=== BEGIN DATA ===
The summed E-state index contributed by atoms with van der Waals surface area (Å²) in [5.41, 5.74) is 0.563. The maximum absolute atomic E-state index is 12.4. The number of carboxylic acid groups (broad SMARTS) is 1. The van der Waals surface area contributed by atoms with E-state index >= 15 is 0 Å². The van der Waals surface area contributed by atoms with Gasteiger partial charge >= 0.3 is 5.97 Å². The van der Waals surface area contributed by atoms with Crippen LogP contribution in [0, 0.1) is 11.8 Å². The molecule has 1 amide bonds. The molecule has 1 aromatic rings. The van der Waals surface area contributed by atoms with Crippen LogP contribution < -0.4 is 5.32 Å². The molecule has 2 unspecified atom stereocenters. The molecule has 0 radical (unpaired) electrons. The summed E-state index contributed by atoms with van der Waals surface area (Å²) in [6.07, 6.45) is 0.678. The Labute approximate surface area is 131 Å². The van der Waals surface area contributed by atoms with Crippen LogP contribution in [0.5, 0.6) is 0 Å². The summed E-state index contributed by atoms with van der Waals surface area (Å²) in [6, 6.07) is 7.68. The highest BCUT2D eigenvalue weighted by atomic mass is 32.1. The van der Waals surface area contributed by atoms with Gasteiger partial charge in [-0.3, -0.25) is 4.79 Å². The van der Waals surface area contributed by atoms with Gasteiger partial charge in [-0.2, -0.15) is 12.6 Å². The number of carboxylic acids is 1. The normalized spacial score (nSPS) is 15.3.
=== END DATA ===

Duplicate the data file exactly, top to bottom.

The summed E-state index contributed by atoms with van der Waals surface area (Å²) in [5.41, 5.74) is 0.563. The maximum absolute atomic E-state index is 12.4. The number of carboxylic acid groups (broad SMARTS) is 1. The van der Waals surface area contributed by atoms with E-state index >= 15 is 0 Å². The van der Waals surface area contributed by atoms with Gasteiger partial charge >= 0.3 is 5.97 Å². The van der Waals surface area contributed by atoms with Crippen LogP contribution in [0, 0.1) is 11.8 Å². The molecule has 1 amide bonds. The molecule has 1 aromatic rings. The van der Waals surface area contributed by atoms with Crippen LogP contribution < -0.4 is 5.32 Å². The molecule has 2 unspecified atom stereocenters. The molecule has 0 radical (unpaired) electrons. The summed E-state index contributed by atoms with van der Waals surface area (Å²) in [6.07, 6.45) is 0.678. The Labute approximate surface area is 131 Å². The van der Waals surface area contributed by atoms with Crippen LogP contribution in [0.5, 0.6) is 0 Å². The summed E-state index contributed by atoms with van der Waals surface area (Å²) in [6, 6.07) is 7.68. The highest BCUT2D eigenvalue weighted by atomic mass is 32.1. The van der Waals surface area contributed by atoms with Gasteiger partial charge in [-0.3, -0.25) is 4.79 Å². The van der Waals surface area contributed by atoms with Gasteiger partial charge in [-0.2, -0.15) is 12.6 Å². The number of carboxylic acids is 1. The normalized spacial score (nSPS) is 15.3.